Container gardening in the winter is a good way to have year-round color and foliage. There are a few things to remember when planning which plants to plant.
Be sure to choose a frost-resistant container to plant in. Plastic, fiberglass, wood, and treated terracotta are all good choices. They are less likely to split or crack as temperatures plummet.
Because rootballs are less protected in a container, picking plants two hardiness zones colder than your own will help keep your plants thriving. The North Texas region is in zone 8, so plants that thrive in zones 6 and 7 will overwinter well in zone 8.
The containers should also be raised to help prevent water log, which may lead to rot in more drought-resistant plants that don’t absorb soil-based moisture as quickly. Elevating your plants’ containers will also help reduce the risk of frost damage.
Camellia (Peony) Flower
Verbena (Lantana) Flower
Cabbage & Kale
Evergreens are a good winter hardy plant and come in many varieties.
The boxwood is an example of an evergreen that does well in a container. It can be shaped and made into attractive topiaries.
Boxwood is an easy to grow shrub that can stand up to difficult climates, which makes this rough plant a good choice for winter.
Coral Bells may not be what you think of when you hear ‘evergreen,’ due to its large, broad leaves. It boasts bright, versatile foliage that will stand out among the darker typical evergreen plants.
Coral Bells have a low, wide growth pattern, giving them a softer and more voluptuous appearance than many of its spikey evergreen cousins.
Holly is associated with Christmas for a reason, as it is an evergreen with a tolerance for the cold.
This plant’s festive red berries and deep green, pointy leaves make it a popular choice for winter months. Just keep in mind that, if you want it to continue flowering from one year to the next, you will need to plant “male” and “female” shrubs adjacent to each other, to ensure pollenation.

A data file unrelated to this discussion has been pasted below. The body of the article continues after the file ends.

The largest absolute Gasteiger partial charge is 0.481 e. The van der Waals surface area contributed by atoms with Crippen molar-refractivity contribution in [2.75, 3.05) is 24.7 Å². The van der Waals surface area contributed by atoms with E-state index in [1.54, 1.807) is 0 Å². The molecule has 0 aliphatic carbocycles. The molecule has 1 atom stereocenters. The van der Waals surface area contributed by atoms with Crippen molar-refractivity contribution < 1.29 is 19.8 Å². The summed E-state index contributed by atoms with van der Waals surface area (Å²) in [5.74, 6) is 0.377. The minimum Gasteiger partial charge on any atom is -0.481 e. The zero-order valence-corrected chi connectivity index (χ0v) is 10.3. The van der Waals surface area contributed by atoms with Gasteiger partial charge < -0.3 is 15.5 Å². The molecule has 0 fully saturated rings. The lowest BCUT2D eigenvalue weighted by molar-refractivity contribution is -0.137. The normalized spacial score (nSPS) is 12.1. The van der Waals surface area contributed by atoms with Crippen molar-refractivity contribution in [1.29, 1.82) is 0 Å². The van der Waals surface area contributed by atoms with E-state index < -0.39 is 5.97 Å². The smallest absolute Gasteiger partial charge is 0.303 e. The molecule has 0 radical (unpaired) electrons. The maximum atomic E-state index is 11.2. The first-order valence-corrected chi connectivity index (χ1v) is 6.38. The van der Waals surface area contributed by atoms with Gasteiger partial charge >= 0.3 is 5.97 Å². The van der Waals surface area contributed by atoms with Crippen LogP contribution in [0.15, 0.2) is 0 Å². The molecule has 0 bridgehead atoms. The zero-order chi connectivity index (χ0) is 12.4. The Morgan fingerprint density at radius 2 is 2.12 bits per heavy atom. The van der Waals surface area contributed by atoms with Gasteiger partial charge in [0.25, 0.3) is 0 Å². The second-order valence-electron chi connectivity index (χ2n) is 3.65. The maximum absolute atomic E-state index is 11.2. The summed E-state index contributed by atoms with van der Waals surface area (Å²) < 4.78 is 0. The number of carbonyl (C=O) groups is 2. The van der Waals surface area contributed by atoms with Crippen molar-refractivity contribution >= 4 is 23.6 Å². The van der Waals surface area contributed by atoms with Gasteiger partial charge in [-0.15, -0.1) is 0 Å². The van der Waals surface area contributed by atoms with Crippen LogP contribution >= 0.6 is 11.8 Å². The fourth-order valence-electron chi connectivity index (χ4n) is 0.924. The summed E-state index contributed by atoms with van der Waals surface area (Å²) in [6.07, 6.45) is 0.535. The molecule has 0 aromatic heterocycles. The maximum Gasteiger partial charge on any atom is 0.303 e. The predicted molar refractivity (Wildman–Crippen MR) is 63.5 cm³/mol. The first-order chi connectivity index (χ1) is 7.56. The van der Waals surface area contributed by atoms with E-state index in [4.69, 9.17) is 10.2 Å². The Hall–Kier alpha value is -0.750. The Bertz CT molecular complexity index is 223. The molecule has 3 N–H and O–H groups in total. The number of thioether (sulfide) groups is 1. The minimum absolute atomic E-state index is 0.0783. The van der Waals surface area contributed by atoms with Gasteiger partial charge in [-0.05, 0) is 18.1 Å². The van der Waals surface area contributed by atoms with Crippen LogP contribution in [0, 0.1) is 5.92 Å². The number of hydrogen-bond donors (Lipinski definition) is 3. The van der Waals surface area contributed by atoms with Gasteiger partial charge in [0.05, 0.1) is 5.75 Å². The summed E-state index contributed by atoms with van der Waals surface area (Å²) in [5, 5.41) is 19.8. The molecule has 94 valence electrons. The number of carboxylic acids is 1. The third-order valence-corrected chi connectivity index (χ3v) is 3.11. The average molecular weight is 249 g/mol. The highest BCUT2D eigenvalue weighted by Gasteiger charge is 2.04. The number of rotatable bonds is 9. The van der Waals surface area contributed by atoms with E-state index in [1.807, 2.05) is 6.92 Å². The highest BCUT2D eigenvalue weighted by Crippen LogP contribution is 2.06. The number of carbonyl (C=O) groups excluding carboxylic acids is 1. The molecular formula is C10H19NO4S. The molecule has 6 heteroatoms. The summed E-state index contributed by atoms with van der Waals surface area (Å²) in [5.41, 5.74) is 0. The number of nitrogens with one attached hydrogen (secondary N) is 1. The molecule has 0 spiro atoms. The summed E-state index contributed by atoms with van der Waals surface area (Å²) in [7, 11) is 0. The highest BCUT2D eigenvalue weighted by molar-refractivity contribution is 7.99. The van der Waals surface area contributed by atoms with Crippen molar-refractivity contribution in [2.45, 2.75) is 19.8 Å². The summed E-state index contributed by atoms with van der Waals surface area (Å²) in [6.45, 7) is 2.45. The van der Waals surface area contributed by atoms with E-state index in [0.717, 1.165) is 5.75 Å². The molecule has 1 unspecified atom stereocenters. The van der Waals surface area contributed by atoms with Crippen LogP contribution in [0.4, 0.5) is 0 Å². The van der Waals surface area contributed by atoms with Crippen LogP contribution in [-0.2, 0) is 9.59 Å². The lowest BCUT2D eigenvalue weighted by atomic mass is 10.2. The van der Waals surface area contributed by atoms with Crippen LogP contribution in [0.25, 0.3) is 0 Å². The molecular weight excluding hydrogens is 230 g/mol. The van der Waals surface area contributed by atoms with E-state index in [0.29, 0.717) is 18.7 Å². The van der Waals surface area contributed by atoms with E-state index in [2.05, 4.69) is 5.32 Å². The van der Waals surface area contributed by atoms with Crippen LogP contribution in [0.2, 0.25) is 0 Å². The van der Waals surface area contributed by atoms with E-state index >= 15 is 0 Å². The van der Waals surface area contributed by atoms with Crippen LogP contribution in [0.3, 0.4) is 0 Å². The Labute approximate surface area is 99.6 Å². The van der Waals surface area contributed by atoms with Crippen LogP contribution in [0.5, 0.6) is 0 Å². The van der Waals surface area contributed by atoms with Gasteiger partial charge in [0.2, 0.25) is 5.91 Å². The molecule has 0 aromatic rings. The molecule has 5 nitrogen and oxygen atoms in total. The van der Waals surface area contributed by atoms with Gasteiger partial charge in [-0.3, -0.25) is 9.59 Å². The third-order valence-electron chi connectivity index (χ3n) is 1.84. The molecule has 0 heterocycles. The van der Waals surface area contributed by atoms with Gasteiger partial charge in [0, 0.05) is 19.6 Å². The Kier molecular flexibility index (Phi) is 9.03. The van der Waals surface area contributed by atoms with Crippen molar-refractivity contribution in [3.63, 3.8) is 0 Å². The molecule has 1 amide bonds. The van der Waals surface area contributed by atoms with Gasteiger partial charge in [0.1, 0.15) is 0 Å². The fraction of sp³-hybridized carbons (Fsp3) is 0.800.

Juniper is another evergreen that can be shaped into accents in a container. It is a drought tolerant plant with needle shaped foliage in shades of green or blue-gray.
Juniper produces waxy, blue colored berries that are used to spice various dishes, as well as the distillation of gin.
Mahonia is an evergreen that produces bright yellow blooms in the late winter. It has holly-like foliage that will keep your yard looking sharp even on the bleakest winter days.
Mahonia produces clusters of tart berries in a variety of colors. They are most commonly bluish purple, giving them the nickname of “Oregon grapes.”
Annuals and Perennials
Evergreens are not the only choice for winter container plants.
Camellia is a pretty, cold weather blooming plant. It comes in a variety of colors and can be transplanted when it becomes too big for a container.
Cyclamen is another blooming plant that works well in a container. It’s a hardy plant that will often bloom in winter months.
This plant produces blossoms in pink or deep scarlet, depending on the variety.
Verbena can flower even after a frost, and is hardy to 15 degrees Fahrenheit. It has many different color options.
Verbena need regular feedings to stay healthy, and regular pruning to keep it from getting too leggy.
Loropetalum, also known as Chinese fringe flower, develops a deep purple foliage in the winter. It is a blooming shrub or small tree.
This plant has white or magenta blooms that stand out against the darker foliage for a pretty contrast.
A different choice for a container would be to plant cabbage or kale. Cabbage gets more intensely colored after a frost. Kale grows in taller, spiky leaves for some height and darker color.
In addition to being attractive, richly colored container plants, they offer the added benefit of bringing healthful leafy greens to the dinner table once they’re ripe for harvesting.
Lamb’s ear is usually used as a ground cover because it spreads easily. But it can also be planted in containers. It has a velvety texture and is silver in color.
Lamb’s ear is resistant to deer and rabbits, and is drought tolerant. It may flower occasionally with lavender spikes 12-18 inches tall.
Choosing to use containers in your winter garden is a good option. Lots of plants can live for years in a container and can be transplanted when needed. They offer better drainage and you provide the nutrients and water. Container plants can also help reduce the amount of time and money spent and can provide year round interest.